[Marxism] Islamophobia threatens mosques everywhere

Louis Proyect lnp3 at panix.com
Mon Aug 23 07:45:27 MDT 2010

Far from Ground Zero, other plans for mosques run into vehement 

By Annie Gowen
Washington Post Staff Writer
Monday, August 23, 2010; A01

MURFREESBORO, TENN. -- For more than 30 years, the Muslim 
community in this Nashville suburb has worshipped quietly in a 
variety of makeshift spaces -- a one-bedroom apartment, an office 
behind a Lube Express -- attracting little notice even after the 
Sept. 11, 2001, terrorist attacks.

But when the community's leaders proposed a 52,900-square-foot 
Islamic center with a school and a swimming pool this year, the 
vehement backlash from their neighbors caught them by surprise. 
Opponents crowded county meetings and held a noisy protest in the 
town square that drew hundreds, some carrying signs such as "Keep 
Tennessee Terror Free."

"We haven't experienced this level of hostility before ever, so 
it's new to us," said Saleh M. Sbenaty, an engineering professor 
who is overseeing the mosque's planned expansion.

The Murfreesboro mosque is hundreds of miles from New York City 
and the national furor about whether an Islamic community center 
should be built near Ground Zero. But the intense feelings driving 
that debate have surfaced in communities from California to 
Florida in recent months, raising questions about whether public 
attitudes toward Muslims have shifted.

In Tennessee, three plans for new Islamic centers in the Nashville 
area -- one of which was ultimately withdrawn -- have provoked 
controversy and outbursts of ugliness. Members of one mosque 
discovered a delicately rendered Jerusalem cross spray-painted on 
the side of their building with the words "Muslims go home."

The Islamic Center of Murfreesboro became a hot-button political 
issue during this month's primary election, prompting failed 
Republican gubernatorial candidate Ron Ramsey to ask whether Islam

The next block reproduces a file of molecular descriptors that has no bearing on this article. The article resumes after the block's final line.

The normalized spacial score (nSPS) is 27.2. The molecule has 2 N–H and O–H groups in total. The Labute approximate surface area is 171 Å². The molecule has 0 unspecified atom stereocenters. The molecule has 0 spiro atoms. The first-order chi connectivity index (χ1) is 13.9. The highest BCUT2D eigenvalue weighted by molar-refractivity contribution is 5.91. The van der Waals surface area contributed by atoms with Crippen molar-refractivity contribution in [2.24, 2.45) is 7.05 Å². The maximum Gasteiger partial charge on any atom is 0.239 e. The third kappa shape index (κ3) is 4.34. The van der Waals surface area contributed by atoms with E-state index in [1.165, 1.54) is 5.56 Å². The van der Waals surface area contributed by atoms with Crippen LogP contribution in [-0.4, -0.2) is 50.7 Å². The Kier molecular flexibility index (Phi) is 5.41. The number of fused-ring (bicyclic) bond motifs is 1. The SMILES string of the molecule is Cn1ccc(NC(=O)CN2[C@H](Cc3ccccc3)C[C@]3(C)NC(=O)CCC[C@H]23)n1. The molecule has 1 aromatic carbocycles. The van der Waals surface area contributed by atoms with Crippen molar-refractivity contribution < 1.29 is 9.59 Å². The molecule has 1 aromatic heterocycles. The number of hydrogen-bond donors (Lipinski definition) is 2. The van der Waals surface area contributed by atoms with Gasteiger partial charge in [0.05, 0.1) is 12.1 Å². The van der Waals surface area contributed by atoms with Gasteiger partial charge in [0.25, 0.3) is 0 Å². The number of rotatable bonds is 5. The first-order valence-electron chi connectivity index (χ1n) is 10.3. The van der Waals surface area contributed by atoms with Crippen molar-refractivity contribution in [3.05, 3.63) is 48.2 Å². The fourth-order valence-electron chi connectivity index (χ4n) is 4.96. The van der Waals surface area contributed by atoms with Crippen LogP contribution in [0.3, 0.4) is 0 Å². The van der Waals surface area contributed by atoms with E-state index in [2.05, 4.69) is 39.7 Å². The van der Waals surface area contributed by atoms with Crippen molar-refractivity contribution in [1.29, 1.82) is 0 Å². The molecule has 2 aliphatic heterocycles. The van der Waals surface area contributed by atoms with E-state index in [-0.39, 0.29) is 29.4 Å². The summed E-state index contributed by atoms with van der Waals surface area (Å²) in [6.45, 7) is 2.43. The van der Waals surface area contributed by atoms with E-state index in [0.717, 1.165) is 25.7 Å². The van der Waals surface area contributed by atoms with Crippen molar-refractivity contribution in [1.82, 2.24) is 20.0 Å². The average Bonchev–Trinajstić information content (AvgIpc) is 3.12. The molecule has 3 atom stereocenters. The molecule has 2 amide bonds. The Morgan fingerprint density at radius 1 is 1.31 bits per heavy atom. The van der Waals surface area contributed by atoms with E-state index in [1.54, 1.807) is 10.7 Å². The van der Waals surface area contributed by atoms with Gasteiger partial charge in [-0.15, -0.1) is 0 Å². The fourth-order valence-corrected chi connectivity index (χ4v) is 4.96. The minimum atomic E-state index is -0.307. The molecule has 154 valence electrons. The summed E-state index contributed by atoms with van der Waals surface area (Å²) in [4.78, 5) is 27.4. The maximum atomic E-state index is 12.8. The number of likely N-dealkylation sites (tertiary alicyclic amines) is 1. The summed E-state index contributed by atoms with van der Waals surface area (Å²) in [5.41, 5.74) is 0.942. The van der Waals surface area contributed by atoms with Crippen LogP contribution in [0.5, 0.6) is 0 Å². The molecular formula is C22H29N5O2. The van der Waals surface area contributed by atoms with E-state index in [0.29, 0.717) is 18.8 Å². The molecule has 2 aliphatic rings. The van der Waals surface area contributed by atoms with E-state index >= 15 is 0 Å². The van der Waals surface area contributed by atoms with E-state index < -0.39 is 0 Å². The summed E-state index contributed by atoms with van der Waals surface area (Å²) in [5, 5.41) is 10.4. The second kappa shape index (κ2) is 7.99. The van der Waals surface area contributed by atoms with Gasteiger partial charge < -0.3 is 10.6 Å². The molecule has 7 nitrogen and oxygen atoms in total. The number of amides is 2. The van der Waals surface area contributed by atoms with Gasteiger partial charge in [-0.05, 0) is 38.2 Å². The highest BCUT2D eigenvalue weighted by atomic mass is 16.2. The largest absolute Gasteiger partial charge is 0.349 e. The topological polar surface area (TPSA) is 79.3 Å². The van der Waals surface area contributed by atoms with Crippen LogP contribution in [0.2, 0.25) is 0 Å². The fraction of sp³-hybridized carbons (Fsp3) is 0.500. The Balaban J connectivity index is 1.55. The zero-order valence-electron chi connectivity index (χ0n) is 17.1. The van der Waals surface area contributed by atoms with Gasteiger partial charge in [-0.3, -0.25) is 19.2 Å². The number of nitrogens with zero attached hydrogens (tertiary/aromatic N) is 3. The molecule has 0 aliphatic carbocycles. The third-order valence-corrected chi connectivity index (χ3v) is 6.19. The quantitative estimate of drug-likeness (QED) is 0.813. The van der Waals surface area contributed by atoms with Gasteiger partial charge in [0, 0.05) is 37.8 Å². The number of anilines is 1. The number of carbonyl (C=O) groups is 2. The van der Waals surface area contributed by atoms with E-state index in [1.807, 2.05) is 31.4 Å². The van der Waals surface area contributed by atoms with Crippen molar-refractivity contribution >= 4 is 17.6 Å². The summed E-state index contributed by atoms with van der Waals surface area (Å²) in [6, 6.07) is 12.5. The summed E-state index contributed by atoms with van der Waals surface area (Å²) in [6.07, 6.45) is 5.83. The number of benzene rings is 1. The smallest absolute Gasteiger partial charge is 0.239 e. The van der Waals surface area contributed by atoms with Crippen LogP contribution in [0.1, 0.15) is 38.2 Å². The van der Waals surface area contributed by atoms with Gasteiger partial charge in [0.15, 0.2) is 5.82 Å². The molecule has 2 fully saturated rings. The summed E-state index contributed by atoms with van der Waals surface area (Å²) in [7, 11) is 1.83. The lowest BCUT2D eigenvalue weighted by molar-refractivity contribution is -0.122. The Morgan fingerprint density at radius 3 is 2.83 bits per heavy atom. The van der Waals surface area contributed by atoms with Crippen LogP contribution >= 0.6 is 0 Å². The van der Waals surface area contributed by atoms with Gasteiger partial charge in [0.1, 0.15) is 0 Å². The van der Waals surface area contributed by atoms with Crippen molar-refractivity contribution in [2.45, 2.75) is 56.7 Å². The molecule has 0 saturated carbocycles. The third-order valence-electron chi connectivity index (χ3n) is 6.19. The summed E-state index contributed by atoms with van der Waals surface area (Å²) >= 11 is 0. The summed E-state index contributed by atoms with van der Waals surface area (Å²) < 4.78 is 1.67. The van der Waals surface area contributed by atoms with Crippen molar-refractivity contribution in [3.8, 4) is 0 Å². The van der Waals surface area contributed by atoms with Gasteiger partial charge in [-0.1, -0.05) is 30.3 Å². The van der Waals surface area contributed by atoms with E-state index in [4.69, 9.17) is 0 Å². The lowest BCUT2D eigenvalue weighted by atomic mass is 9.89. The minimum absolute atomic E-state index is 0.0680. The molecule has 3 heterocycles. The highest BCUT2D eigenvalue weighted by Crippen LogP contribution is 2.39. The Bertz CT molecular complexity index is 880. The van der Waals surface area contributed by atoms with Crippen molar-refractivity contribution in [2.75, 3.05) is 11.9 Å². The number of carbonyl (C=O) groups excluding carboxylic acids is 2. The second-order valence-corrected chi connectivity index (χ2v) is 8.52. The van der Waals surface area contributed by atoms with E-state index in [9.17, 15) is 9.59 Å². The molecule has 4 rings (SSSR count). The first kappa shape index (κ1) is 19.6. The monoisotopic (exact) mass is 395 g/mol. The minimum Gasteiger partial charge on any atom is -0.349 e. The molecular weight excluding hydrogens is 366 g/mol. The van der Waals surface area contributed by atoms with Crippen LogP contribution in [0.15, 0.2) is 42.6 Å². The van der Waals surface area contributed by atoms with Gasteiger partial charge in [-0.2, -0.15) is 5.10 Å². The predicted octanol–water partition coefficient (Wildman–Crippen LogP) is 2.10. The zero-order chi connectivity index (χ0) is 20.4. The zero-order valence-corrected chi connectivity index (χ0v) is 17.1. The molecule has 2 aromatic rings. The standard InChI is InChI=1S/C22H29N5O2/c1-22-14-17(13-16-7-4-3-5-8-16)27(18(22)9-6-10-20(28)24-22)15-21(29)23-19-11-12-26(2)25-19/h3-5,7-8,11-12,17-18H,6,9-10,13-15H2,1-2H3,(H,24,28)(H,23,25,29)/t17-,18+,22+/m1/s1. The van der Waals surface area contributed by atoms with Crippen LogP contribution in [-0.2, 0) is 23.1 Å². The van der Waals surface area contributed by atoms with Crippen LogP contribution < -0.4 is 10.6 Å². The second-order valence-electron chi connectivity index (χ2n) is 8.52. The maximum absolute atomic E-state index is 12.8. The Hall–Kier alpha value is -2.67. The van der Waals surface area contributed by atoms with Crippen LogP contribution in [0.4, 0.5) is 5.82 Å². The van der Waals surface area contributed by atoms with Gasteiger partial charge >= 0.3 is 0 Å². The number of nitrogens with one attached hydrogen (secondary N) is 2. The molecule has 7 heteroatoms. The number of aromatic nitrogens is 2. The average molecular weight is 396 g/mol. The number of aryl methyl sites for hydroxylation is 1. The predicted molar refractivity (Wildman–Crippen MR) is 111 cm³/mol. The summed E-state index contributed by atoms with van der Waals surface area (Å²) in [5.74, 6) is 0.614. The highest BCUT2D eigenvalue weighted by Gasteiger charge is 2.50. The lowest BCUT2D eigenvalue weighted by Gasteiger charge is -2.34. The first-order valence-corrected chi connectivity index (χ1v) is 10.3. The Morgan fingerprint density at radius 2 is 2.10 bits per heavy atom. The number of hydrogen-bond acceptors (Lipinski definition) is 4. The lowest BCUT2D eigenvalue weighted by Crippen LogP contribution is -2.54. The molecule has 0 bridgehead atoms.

was a "cult."

Another candidate paid for a billboard high above Interstate 24 
near Nashville that read: "Defeat Universal Jihad Now."

Evangelist Pat Robertson weighed in Thursday, wondering on his 
television program whether a Muslim takeover of America was 
imminent and whether local officials could be bribed. (The mayor 
of the county where the Islamic Center is proposed called that 
idea "ridiculous.")

The members of the Murfreesboro mosque, who say they have always 
rejected extremism, have been bewildered by the vitriol.

Sbenaty, 52, who came to the United States from Syria for his 
doctoral studies three decades ago, gets misty-eyed describing the 
kindness his neighbors showed his family after Sept. 11. At one 
point, he recalled, he was in a shopping mall parking lot with his 
wife, who wears a hijab, and a group of locals made a point to 
stop and assure them they had nothing to fear.

The other day, however, as he was standing on the mosque's 15-acre 
parcel of land just outside town, drivers honked and flipped their 
middle fingers in the air as they rode past.

"It's tough to see that change," Sbenaty said.
Change in tone

A Time magazine poll released Thursday found that 43 percent of 
Americans hold unfavorable views of Muslims, far outpacing the 
numbers for Mormons (29 percent), Catholics (17 percent), Jews (13 
percent) and Protestants (13 percent). Twenty-five percent of 
those polled said most Muslims in the United States are not 
patriotic Americans.

Although the overall level of anti-Muslim sentiment hasn't shifted 
much since the uproar over the mosque near Ground Zero, the change 
in tone has been striking, religious scholars and other experts say.

The reasons are myriad: rising fears of homegrown terrorism after 
the Fort Hood shootings and the attempted Times Square bombing, 
the rhetoric of the burgeoning "tea party" political movement and 
increasing unhappiness with President Obama. A growing number of 
Americans -- one in five -- believe the president is a Muslim, 
according to a recent poll by the Pew Forum on Religion and Public 

"It shouldn't be surprising that there's a negative reaction to 
this mosque," said Richard Lloyd, a sociology professor at 
Vanderbilt University. "Because you can connect it to this global 
media event in New York, it just reinforces this siege mentality 
local residents have."

Akbar Ahmed, chairman of Islamic studies at American University, 
said a Florida church's plan to burn copies of the Koran on the 
anniversary of Sept. 11 is emblematic of the country's new mood.

"Something more is happening," Ahmed said. "We are becoming aware 
that the gap between Muslims and non-Muslims is wider than it was 
after 9/11, and that's a frightening prospect."

In the Nashville area, the Muslim population has grown to 20,000 
to 25,000, fueled by the arrival of Somalis fleeing strife and the 
federal government's decision to resettle Iraqi refugees there 
after the Persian Gulf War. Central Tennessee is now home to the 
country's largest population of Iraqi Kurds.

The community has outgrown its four mosques, where men often have 
to pray in the parking lots because of the crowds, leaders say.
'A certain amount of fear'